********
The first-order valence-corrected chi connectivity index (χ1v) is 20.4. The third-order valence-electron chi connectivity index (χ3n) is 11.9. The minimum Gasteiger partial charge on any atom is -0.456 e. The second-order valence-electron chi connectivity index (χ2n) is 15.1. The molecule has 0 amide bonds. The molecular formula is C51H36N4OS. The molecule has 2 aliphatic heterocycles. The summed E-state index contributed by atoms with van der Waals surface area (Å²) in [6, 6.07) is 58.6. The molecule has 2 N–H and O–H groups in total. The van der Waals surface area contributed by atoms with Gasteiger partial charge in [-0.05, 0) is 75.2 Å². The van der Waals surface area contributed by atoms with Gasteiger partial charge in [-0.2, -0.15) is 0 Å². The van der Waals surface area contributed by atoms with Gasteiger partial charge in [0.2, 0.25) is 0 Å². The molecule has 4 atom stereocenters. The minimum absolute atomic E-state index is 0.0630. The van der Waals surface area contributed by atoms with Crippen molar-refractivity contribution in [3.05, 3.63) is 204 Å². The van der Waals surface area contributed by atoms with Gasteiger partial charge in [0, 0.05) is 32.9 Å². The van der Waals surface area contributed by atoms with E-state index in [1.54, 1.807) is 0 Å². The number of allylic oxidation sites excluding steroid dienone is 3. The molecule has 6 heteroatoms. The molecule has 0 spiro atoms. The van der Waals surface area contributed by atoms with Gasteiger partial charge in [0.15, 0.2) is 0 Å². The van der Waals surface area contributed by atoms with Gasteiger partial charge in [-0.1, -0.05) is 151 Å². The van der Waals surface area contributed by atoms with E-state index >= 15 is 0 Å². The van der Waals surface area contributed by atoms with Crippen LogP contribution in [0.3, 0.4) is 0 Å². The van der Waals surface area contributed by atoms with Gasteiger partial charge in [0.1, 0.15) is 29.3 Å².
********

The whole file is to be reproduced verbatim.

The first-order valence-corrected chi connectivity index (χ1v) is 20.4. The third-order valence-electron chi connectivity index (χ3n) is 11.9. The minimum Gasteiger partial charge on any atom is -0.456 e. The second-order valence-electron chi connectivity index (χ2n) is 15.1. The molecule has 0 amide bonds. The molecular formula is C51H36N4OS. The molecule has 2 aliphatic heterocycles. The summed E-state index contributed by atoms with van der Waals surface area (Å²) in [6, 6.07) is 58.6. The molecule has 2 N–H and O–H groups in total. The van der Waals surface area contributed by atoms with Gasteiger partial charge in [-0.05, 0) is 75.2 Å². The van der Waals surface area contributed by atoms with Gasteiger partial charge in [-0.2, -0.15) is 0 Å². The van der Waals surface area contributed by atoms with Gasteiger partial charge in [0.2, 0.25) is 0 Å². The molecule has 4 atom stereocenters. The minimum absolute atomic E-state index is 0.0630. The van der Waals surface area contributed by atoms with Crippen molar-refractivity contribution in [3.05, 3.63) is 204 Å². The van der Waals surface area contributed by atoms with Gasteiger partial charge in [0, 0.05) is 32.9 Å². The van der Waals surface area contributed by atoms with E-state index in [1.54, 1.807) is 0 Å². The number of allylic oxidation sites excluding steroid dienone is 3. The molecule has 6 heteroatoms. The molecule has 0 spiro atoms. The van der Waals surface area contributed by atoms with Gasteiger partial charge in [0.15, 0.2) is 0 Å². The van der Waals surface area contributed by atoms with Gasteiger partial charge in [-0.1, -0.05) is 151 Å². The van der Waals surface area contributed by atoms with E-state index >= 15 is 0 Å². The van der Waals surface area contributed by atoms with Crippen LogP contribution in [0.3, 0.4) is 0 Å². The van der Waals surface area contributed by atoms with Gasteiger partial charge in [0.1, 0.15) is 29.3 Å².